Across the board, this new infrastructure has allowed the myriad ad tech companies to have something to plug into.  This current world of data and real-time transactions is now pretty mature, and it’s extending across media types.  Significant financial investments have been made in the third wave – and most of the money spent in the space has been used to duplicate functionality – rather than innovate significantly on top of what’s been built.  Some call these “Me too” investments in companies that are following earlier startups and refining the model recursively.  That makes a lot of sense, because generally it’s the first group of companies and the third group of companies in a ‘wave’ that get traction. But it leads to a lot of redundancy in the market that is bound to be corrected.

This wave lasted from about 2005 to 2011, when new investments began to be centered on the precepts that happened in Wave 3 – which really was a transition toward ad exchanges (then RTB) and big data.

That’s the same pattern we’ve seen over and over, so I’m confident of where the industry stands today and that we’re starting to enter a new phase. This third major ad tech wave was faster than the first, but a lot of that’s because the pace of technology adoption has sped up significantly with web services and APIs becoming a standard way of operating.

Wave 4

This new wave of innovation we’re entering is really about taking advantage of the changes that have now propagated across the industry. For the first time you can build an ad tech company without having to create every component in the ‘stack’ yourself. Startups can make use of all the other systems out there, access them via APIs, truly execute in the cloud, and build a real company without massive  infrastructure costs.  That’s an amazing thing to participate in, and it wasn’t feasible even 3 years ago.

So we’ll continue to see more of what’s happened in the third wave – with infrastructure investments for those companies that got traction, but that’s really just a continuation of those third wave tech investments, which go through a defined lifecycle of seed, early, then growth stage investments.  Increasingly we’ll see new tech companies sit across the now established wave 3 infrastructure and really take advantage of it.

Another part of what happened in Wave 3 was beyond infrastructure – it involved the scaled investment in big data.  There have been massive investments in big data, which will continue as those investments move into the growth phase. But what’s then needed is companies that focus on what to do with all that data – how to leverage the results that the data miners have exposed.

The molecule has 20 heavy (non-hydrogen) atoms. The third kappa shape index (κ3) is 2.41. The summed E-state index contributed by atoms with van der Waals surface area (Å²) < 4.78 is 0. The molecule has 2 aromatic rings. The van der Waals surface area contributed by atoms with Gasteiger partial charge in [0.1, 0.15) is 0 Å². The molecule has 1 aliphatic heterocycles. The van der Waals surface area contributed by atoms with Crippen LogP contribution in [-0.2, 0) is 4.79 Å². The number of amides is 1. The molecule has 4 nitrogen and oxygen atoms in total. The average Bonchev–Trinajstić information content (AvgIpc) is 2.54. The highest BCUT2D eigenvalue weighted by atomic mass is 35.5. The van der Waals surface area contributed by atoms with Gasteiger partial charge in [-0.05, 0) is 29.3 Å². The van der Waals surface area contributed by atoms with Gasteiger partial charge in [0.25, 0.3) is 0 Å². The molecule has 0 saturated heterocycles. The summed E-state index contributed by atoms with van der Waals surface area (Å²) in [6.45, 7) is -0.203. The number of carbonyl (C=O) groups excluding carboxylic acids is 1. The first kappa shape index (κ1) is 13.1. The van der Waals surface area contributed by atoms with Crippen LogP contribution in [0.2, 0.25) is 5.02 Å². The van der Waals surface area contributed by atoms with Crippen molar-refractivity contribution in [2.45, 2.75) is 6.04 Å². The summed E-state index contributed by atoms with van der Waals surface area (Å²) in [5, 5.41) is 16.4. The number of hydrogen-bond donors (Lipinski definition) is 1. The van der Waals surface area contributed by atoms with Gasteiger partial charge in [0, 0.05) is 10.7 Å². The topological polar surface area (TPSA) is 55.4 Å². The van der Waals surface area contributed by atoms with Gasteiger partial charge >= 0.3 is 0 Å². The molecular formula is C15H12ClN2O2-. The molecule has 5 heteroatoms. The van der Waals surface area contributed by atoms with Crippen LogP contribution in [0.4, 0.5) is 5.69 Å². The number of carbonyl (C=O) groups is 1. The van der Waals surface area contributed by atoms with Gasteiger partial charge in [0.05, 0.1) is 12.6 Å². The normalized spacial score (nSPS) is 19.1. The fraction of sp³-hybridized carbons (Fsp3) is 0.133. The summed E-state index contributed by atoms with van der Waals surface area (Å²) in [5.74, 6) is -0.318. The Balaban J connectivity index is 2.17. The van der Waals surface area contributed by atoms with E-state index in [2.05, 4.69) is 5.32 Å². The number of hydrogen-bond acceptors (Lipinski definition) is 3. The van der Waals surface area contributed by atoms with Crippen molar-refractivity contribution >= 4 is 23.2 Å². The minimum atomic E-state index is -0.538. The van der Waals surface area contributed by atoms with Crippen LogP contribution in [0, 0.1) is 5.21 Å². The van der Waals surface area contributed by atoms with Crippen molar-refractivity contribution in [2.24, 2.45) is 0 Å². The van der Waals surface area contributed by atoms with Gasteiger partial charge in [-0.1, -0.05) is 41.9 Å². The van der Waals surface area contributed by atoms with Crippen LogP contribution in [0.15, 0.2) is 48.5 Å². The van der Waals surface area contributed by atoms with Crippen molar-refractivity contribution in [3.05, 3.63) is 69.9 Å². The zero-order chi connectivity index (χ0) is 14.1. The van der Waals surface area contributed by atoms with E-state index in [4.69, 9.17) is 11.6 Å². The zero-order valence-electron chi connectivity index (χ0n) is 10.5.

Wave 4 will really change the economics of advertising significantly – it won’t just be about increasing yield on remnant from $0.20 to $0.50. We’ll see new ad formats that take advantage of multi-modal use (cross device, cross scenario, dynamic creatives that inject richer experiences as well as information), and we’ll see new definitions of ad inventory, including new ad products, packages and bundles.

So I see the next five years as a period where a new herd of ad tech companies will step in and supercharge the space. All this infrastructure investment has been necessary, because the original ad tech platforms were built the wrong way to take advantage of modern programming methodologies.  Now with modern platforms available pretty ubiquitously, we can start focusing on how to change the economics by taking advantage of that investment.

I also think we’re going to see massive consolidation of the third wave companies. Most of the redundancies in the market will be cleaned up.  Today we have many competitors fighting over pieces of the space that can’t support the number of companies in competition – and this is clearly obvious to anyone studying the Lumascape charts.